[Date Prev][Date Next][Thread Prev][Thread Next][Date Index][Thread Index]
Re: COE Recommendation No. R (95) 13
>How about this:
>9. Subject to legal privileges or protection, most legal systems permit
>investigating authorities to order persons to hand over objects under
>their control that are required to serve as evidence. In a parallel
>fashion, provisions should be made for the power to order persons to
>submit any specified data under their control in a computer system in the
>form required by the investigating authority.
>Is this 'what we would want'? It clearly means that one can be ordered
>to reveal the password to encrypted data and punished by law if one
>refuses. Suppose they suspect you of being a child pornographer and
>get a court order to search your encrypted system. You know you are
>innocent. Is it acceptable to put you in jail for not giving them access
>to your encrypted, very personal diary (in which you describe in detail
>your sexual encounters with the wife of the Chief of Police)?
Well if you want to eliminate all search and seisure powers of the courts
then that is a valid point to make. The point of the directive though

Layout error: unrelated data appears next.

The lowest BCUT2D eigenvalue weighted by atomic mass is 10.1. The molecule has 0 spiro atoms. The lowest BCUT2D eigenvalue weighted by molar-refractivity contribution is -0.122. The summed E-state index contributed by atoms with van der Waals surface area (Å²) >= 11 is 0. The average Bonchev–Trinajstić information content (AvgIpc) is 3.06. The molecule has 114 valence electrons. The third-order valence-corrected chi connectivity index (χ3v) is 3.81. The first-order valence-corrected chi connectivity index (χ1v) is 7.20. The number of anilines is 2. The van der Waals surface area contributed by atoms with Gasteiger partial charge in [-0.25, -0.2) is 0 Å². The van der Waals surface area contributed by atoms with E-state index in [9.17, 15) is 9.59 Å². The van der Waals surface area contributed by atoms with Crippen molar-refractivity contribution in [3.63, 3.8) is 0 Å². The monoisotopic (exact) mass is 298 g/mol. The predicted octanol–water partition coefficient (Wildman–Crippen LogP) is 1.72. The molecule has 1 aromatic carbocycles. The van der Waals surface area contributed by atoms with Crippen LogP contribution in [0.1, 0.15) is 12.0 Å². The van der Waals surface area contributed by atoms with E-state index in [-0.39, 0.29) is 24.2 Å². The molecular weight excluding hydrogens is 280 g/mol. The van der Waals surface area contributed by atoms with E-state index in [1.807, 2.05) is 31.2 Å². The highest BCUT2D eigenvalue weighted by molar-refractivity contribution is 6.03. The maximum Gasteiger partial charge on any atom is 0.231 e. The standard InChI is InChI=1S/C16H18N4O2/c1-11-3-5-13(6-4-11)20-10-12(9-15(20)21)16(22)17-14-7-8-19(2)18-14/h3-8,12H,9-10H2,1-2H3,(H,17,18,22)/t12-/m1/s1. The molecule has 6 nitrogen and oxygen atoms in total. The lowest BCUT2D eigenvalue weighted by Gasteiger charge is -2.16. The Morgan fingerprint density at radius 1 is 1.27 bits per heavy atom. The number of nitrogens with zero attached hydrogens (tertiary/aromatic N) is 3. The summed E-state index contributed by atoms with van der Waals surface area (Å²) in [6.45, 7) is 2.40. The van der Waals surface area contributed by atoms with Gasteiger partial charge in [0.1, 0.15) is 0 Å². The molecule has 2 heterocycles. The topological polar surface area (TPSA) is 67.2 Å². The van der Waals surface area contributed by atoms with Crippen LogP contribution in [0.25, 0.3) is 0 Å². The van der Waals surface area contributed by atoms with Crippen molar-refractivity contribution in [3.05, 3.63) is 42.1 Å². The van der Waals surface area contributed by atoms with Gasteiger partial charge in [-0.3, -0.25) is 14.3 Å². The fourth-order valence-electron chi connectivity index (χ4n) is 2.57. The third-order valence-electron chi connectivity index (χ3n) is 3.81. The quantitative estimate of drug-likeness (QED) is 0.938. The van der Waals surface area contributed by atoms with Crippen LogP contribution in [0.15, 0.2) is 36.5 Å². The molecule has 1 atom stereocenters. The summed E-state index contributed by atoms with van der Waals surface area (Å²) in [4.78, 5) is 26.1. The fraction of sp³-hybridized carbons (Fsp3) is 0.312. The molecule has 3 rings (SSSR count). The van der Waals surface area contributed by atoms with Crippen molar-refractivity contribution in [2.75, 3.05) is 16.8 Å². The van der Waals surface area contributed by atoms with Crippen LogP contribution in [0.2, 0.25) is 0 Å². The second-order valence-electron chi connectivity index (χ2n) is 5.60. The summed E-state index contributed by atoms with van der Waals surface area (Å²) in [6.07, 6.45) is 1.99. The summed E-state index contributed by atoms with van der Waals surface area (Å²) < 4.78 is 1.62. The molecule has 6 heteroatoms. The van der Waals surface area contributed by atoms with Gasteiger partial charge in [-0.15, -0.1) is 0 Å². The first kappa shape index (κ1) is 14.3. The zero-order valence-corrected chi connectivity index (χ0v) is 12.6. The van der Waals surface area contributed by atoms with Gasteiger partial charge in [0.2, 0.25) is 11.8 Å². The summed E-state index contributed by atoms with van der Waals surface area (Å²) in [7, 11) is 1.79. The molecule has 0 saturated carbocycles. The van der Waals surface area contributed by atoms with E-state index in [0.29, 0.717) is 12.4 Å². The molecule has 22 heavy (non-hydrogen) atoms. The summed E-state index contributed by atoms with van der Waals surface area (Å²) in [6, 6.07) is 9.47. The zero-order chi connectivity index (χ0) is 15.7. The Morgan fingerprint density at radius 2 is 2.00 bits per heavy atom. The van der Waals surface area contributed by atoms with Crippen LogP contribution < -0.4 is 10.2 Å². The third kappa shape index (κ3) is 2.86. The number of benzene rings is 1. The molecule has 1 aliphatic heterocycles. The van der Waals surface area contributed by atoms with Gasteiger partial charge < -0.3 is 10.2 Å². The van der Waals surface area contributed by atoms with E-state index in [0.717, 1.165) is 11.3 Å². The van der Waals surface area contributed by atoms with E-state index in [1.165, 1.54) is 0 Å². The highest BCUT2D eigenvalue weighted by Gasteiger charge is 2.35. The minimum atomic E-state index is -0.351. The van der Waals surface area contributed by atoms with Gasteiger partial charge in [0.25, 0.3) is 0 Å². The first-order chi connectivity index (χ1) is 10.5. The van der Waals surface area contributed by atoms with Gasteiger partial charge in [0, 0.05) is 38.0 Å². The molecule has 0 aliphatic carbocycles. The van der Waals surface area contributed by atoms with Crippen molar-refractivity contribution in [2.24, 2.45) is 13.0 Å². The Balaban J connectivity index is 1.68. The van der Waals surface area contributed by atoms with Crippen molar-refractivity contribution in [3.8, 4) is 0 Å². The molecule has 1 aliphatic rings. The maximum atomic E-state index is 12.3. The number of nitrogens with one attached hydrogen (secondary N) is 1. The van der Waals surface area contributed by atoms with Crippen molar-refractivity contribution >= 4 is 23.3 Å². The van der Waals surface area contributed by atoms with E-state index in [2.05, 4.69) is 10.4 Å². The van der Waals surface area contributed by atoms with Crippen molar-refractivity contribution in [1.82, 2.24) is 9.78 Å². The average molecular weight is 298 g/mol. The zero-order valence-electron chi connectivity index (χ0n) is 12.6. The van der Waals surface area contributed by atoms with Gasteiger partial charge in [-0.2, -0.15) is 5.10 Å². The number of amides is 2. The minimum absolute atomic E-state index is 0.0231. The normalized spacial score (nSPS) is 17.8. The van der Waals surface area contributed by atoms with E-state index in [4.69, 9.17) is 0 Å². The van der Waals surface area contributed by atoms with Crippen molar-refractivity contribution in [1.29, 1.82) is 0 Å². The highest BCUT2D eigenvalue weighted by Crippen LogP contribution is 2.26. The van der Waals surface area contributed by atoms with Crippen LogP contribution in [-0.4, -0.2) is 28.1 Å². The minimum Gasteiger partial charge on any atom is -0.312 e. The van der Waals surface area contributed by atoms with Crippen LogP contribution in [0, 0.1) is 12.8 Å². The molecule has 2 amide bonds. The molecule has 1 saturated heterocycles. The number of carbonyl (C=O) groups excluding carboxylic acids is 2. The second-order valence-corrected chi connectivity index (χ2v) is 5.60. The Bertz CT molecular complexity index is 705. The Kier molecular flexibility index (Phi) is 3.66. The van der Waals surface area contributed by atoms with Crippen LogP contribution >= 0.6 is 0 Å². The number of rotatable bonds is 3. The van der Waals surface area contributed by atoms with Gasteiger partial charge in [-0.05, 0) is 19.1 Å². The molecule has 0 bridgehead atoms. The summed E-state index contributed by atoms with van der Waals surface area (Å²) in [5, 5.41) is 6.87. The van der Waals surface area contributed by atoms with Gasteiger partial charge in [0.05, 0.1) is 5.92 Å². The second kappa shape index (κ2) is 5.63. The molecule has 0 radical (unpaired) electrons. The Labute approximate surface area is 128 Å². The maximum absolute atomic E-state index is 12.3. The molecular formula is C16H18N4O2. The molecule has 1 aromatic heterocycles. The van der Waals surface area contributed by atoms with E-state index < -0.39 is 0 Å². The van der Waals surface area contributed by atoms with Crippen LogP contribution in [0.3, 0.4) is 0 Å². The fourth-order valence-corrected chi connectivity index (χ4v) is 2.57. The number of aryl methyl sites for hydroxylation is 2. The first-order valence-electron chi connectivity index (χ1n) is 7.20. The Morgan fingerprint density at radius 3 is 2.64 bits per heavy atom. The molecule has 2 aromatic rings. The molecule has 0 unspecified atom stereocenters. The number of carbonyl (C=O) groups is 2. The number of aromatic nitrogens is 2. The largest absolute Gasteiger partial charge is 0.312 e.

is to point out to the legislatures that they have to consider their
position on this one.
I'm not particularly keen on the idea that we should hope that the
legislatures let this type of change happen by default. They are not
going to do that, they may let things slide but they then are more
likely to do something reactionary when they realise they have been
had. And that reaction is likely to be anal.
>14. Measures should be considered to minimise the negative effects of the
>use of cryptography on the investigation of criminal offenses, without
>affecting its legitimate use more than is strictly necessary.
>Is this really just a toothless statement to give to the French?
Parse it carefully, its implications depend heavily on the interpretation
of "legitimate use" and "strictly necessary".
Point is that it is not a directive to implement a Euro-Clipper program
which is what various spin doctors were claiming. The deputy director of the
NSA tried to use it as evidence to support his claim that other countries
are following the US position.
Mind you I may be wrong about the French. Someone suggested today that
they would prefer there to be no debate on crypto because they don't
want people to find out what they are up to.